Battling aches, pains: Schmeling draining 3’s while dealing with juvenile rheumatoid arthritisAt this time of the season, nearly every player traveling to the Class B state girls basketball tournament has its aches and pains.
By: Royal McGregor, The Dickinson Press
At this time of the season, nearly every player traveling to the Class B state girls basketball tournament has its aches and pains.
Beach senior forward Kari Schmeling, however, has been dealing with daily aches and pains since the season began.
Schmeling, who was diagnosed with juvenile rheumatoid arthritis at 4 years old, said some days are tougher than others, but she just has to battle through them.
“Sometimes it affects my hands and they will be stiff and sore,” Schmeling said. “Some days my knees, ankles and wrists are sorer, but I kind of just try to get through it.
“I’m pretty much used it by now. Sometimes I forget about it. When I play, I just put it out of my mind and just go out there and play.”
This week, the Buccaneers are traveling to their fourth Class B state tournament in as many years.
In the past three years, Beach has won one state title in 2010 and finished fifth and third place in the last two years, respectively. The Buccaneers begin tournament action against Napoleon at noon Thursday at the Fargodome.
This is the first year, Schmeling has received substantial playing time. The senior guard has come off the bench going 20 of 65 (31 percent) from 3-point range during the regular season.
“At the beginning of the season, I would get a lot more nervous than I am now,” Schmeling said. “The other players were stronger and faster than teams I had been playing. Now it’s gotten better and I’ve gotten used to it.”
Schmeling shined during the postseason at the District 13 and Region 7 tournaments. She averaged six points per game and scored a game-high 11 against Beulah on March 11.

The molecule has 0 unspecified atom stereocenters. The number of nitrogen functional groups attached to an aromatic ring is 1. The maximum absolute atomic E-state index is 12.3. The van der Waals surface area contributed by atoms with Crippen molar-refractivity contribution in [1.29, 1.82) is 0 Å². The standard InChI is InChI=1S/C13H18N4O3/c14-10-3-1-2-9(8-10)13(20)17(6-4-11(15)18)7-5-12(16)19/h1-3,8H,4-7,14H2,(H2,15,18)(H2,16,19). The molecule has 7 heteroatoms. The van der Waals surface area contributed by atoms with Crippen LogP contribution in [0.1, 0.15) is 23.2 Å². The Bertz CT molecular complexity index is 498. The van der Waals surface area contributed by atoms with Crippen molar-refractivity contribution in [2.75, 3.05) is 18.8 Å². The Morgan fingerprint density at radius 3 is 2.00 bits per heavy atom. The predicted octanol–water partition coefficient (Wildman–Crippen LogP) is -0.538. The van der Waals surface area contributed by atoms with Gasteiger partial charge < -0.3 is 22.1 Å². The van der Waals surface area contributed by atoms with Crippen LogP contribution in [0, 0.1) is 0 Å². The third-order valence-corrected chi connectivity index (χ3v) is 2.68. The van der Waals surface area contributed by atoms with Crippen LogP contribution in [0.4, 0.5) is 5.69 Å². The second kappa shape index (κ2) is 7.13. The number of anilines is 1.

“When she goes into the game, she knows she has the green light,” Beach head coach Bob Waldal said. “Yet, she doesn’t want to force shots either. I’m tickled to death when she rattles the net. When I see a smile on her face, I love it.”
Battling juvenile rheumatoid arthritis, Schmeling must take a shot of Enbrel every week to help lessen the pain. However, she said it’s been her support system that continues to motivate her. She looks up to her mom, Karen, coaches and teammates for support.
Schmeling knows when her name — or any of the others who come off the bench — is called, she has to perform. And the Buccaneers usually don’t skip a beat.
Beach’s bench has supplied 14.8 points per game during the team’s five postseason games. The team’s highest output was its 25-point performance against Hazen on March 12.
“It’s great to able to play with a bunch of people and knowing that everyone can bring something to court is great,” Beach junior guard Bailey Waldal said. “If we have a starter come out, we all know how to play with each other and we have really good chemistry.”
Bob Waldal said the biggest asset Schmeling brings to the team is she knows her limitations. Nonetheless, Bob Waldal said she battles night-in and night-out.
“She’s been a little warrior,” he said. “When coaching her, we have to pick her spots. I know Kari is giving it her best shot. I know she is.
“She knows what she can do and she knows what she can’t do. We call that playing within ourselves. She knows her limits, probably more than anybody.”